This failure probably wouldn’t be a surprise to anyone who knows how I work. I’m not a jotter or drafter. If I have an idea for a story, I let it grow and develop in my mind until it is either forgotten or emerges fully formed and largely edited after a period of days, weeks or even months. I am extremely intimidated by the idea of writing ‘on-the-spot’, especially when everyone else gets their heads down and starts scribbling. It’s my recurrent exam nightmare all over again! When my turn to ‘show’ came round, I explained my predicament and was met with understanding and reassurance. Somebody said that the group is a safe place in which to try things out and no one should be anxious about any perceived failure, because it is about having a go and gradually building confidence. I hope I fare better on Thursday when the next challenge is set but if I don’t, I’m not going to beat myself up. I’ve managed three lots of homework on a given topic, something that is normally outside my ‘comfort zone’ – note the inverted commas, because the latest assignment is a maximum of 500 words using as many cliches as we can squeeze in. I’m not sure how this exercise benefits our writing but I’ve done it anyway. So I am already stretching myself a little further than usual and if the only benefit to my writing is that I achieve the odd submittable piece, it will be a good result.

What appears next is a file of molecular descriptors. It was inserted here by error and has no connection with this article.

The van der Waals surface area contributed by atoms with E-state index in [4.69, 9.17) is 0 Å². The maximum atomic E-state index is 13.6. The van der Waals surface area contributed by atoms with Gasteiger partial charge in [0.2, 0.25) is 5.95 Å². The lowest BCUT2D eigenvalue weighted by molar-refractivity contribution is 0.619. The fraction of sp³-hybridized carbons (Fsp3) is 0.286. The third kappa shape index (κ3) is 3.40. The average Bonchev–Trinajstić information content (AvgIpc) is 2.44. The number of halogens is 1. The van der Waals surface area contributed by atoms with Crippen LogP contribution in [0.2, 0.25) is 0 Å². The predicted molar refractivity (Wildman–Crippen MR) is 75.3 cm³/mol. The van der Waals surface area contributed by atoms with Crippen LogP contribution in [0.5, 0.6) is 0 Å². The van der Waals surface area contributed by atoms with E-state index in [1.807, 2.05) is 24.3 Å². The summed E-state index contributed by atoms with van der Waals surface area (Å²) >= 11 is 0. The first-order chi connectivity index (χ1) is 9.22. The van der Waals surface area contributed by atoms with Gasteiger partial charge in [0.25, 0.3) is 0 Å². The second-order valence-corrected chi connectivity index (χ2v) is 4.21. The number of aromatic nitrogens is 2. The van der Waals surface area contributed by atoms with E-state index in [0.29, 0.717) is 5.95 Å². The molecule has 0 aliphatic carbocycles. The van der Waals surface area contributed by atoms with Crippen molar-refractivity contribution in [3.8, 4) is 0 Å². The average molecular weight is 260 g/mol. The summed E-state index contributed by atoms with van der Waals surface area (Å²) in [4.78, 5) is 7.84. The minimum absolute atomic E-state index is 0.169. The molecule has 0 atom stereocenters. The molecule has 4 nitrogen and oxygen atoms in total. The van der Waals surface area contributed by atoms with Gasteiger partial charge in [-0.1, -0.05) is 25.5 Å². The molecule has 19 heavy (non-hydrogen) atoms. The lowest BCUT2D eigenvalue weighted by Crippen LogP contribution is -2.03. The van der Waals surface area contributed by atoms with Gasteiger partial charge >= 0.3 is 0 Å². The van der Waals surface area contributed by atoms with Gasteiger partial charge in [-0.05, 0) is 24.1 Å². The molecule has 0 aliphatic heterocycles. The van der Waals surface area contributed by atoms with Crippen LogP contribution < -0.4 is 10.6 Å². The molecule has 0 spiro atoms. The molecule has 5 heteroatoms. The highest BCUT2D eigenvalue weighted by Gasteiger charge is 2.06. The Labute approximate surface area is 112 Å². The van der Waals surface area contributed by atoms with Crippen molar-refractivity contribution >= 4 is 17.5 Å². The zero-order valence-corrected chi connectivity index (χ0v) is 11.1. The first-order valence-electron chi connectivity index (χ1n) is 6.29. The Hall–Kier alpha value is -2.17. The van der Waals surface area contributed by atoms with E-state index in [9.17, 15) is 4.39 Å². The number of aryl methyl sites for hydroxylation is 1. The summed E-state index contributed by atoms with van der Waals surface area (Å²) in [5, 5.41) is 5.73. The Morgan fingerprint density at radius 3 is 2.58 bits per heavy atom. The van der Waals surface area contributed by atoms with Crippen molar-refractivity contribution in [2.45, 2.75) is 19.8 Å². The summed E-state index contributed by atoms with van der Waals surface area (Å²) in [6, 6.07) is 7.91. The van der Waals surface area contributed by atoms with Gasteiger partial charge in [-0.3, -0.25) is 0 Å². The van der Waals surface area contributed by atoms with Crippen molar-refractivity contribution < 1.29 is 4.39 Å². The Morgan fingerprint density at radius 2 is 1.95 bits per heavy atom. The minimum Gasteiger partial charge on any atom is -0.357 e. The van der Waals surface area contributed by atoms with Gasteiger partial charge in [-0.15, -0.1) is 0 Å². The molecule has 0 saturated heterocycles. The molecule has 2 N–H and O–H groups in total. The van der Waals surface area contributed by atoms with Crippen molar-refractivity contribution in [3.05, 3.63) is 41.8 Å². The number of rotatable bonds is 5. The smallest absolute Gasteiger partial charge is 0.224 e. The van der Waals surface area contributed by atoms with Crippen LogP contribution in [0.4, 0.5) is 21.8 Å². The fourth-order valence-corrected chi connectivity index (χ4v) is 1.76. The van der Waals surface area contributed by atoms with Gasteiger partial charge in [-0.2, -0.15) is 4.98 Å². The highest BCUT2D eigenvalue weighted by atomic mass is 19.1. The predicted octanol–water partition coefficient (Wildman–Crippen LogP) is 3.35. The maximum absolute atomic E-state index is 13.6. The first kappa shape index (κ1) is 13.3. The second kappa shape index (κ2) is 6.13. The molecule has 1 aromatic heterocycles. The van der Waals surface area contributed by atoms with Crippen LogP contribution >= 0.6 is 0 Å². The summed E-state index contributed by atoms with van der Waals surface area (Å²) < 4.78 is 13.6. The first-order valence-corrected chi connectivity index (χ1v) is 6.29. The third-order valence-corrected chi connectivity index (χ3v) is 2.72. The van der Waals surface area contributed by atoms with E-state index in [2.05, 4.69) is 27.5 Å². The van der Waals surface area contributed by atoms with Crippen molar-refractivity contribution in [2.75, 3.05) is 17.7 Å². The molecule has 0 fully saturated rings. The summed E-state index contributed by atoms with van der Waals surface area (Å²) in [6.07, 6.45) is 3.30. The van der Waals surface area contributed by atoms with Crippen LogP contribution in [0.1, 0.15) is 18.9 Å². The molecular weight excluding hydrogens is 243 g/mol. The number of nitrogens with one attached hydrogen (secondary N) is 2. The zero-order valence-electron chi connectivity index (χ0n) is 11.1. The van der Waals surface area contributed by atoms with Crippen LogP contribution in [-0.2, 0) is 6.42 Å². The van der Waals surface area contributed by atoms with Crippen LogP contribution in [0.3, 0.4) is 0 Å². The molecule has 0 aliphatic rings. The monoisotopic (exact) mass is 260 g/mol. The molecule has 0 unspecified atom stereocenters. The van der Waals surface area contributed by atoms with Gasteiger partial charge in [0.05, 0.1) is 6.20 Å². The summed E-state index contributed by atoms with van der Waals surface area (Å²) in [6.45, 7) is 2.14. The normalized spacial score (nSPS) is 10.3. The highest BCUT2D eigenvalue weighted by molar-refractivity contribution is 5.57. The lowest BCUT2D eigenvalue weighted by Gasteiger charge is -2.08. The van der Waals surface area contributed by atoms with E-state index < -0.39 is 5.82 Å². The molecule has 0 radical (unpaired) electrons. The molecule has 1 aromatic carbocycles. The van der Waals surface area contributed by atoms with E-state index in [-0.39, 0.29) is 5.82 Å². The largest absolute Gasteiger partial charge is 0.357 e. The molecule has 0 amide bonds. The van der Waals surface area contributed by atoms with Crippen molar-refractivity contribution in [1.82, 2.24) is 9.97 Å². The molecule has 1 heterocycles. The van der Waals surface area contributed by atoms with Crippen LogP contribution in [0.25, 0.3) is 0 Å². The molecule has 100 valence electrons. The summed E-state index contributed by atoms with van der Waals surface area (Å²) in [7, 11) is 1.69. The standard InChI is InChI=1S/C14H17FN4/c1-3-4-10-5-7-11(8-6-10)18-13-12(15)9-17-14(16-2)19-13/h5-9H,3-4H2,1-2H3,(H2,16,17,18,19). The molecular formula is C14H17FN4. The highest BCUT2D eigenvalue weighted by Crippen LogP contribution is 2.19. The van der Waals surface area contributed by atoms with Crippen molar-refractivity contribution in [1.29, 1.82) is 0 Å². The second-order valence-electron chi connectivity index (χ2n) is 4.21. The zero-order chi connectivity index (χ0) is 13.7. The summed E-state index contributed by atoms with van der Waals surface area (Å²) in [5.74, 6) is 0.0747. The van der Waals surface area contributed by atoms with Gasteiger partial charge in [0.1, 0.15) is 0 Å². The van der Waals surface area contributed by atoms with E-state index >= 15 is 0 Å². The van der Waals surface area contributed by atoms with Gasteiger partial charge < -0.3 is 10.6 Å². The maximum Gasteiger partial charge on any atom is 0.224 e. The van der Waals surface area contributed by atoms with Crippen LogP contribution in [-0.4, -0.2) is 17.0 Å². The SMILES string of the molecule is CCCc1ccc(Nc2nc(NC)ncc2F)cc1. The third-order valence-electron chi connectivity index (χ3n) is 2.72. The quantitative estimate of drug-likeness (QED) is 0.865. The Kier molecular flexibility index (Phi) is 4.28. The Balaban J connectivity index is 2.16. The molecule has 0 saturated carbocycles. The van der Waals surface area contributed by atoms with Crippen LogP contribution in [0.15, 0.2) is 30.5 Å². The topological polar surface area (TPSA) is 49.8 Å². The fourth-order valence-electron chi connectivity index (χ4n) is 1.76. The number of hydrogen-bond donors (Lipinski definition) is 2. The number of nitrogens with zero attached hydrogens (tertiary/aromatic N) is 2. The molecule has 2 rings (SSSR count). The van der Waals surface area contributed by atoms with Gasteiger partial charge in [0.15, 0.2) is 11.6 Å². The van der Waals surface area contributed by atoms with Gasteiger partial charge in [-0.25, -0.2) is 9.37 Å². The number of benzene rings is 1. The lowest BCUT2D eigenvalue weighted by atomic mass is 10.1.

I ought also to mention that it is lovely to meet new people and to share an experience, doing something at which we all want to improve. So no minuses, really. It gets me out of the house and away from the computer for a couple of hours and I heartily recommend it. So far…

Watch this space.

If you have any experiences of writing groups you’d like to share, please post a comment. Go on – scare me!


Resized cover imageA lot of the people who know me have no idea that I’m a writer. I’ve always felt self-conscious about that label, because you need to be able to back it up; otherwise you’re just a bit of a weird fantasist. Or a romancer, as my grandmother would have said – meaning someone who makes up stories, which I suppose describes me fairly well. But right now I am holding in my hands an actual book, with my name on the cover, along with those of nine other talented women. Though I say it myself, My Baby Shot Me Down is an object of beauty. It includes both prose and poetry; some of it by far more accomplished writers than me. But if you type my name into an Amazon search, up it pops. It includes six of my short stories. So maybe I’ve earned the right to call myself a writer.

People tend to be impressed when you show them an actual book. My favourite response so far is ‘What are you doing in there?’ People who know me are pleased, excited, proud, and sometimes, to be honest, a little puzzled, because they thought I was just a rather odd person who gave up a secure, well-paid teaching job and ended up working part time for minimum wage and volunteering in a charity shop. Which is all true, but not the whole story. Anyway, my name is Alison Wassell, and I am a writer.

And then, inevitably, The Question is asked.

When are you going to write a novel?’ I wonder if, as Usain Bolt crosses the finishing line, anyone ever says

That’s nice dear, but when are you going to run the marathon?’

My name is Alison Wassell and I am a short story writer. I am not a wannabe novelist. I don’t view short stories as practice for something bigger. They are what I do, and my only ambition is to do them better.